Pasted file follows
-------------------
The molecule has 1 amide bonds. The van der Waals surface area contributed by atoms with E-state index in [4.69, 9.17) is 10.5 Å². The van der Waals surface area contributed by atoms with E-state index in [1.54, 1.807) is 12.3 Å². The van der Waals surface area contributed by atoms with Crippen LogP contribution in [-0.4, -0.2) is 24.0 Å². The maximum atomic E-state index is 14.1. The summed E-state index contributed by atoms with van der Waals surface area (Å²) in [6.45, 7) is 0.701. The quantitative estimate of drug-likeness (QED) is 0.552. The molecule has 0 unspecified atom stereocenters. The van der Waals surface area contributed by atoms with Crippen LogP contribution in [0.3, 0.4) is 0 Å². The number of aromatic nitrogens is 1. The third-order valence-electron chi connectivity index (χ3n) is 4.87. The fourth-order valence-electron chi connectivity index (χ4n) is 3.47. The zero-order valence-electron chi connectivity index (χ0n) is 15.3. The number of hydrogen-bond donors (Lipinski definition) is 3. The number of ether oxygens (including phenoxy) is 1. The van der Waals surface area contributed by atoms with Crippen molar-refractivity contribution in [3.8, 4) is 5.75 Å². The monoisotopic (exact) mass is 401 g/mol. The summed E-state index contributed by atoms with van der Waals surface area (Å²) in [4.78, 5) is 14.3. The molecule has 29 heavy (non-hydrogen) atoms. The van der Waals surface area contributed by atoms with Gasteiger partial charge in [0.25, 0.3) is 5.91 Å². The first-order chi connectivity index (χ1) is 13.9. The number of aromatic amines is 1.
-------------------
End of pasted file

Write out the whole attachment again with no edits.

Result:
The molecule has 1 amide bonds. The van der Waals surface area contributed by atoms with E-state index in [4.69, 9.17) is 10.5 Å². The van der Waals surface area contributed by atoms with E-state index in [1.54, 1.807) is 12.3 Å². The van der Waals surface area contributed by atoms with Crippen LogP contribution in [-0.4, -0.2) is 24.0 Å². The maximum atomic E-state index is 14.1. The summed E-state index contributed by atoms with van der Waals surface area (Å²) in [6.45, 7) is 0.701. The quantitative estimate of drug-likeness (QED) is 0.552. The molecule has 0 unspecified atom stereocenters. The van der Waals surface area contributed by atoms with Crippen LogP contribution in [0.3, 0.4) is 0 Å². The number of aromatic nitrogens is 1. The third-order valence-electron chi connectivity index (χ3n) is 4.87. The fourth-order valence-electron chi connectivity index (χ4n) is 3.47. The zero-order valence-electron chi connectivity index (χ0n) is 15.3. The number of hydrogen-bond donors (Lipinski definition) is 3. The number of ether oxygens (including phenoxy) is 1. The van der Waals surface area contributed by atoms with Crippen molar-refractivity contribution in [3.8, 4) is 5.75 Å². The monoisotopic (exact) mass is 401 g/mol. The summed E-state index contributed by atoms with van der Waals surface area (Å²) in [4.78, 5) is 14.3. The molecule has 29 heavy (non-hydrogen) atoms. The van der Waals surface area contributed by atoms with Gasteiger partial charge in [0.25, 0.3) is 5.91 Å². The first-order chi connectivity index (χ1) is 13.9. The number of aromatic amines is 1.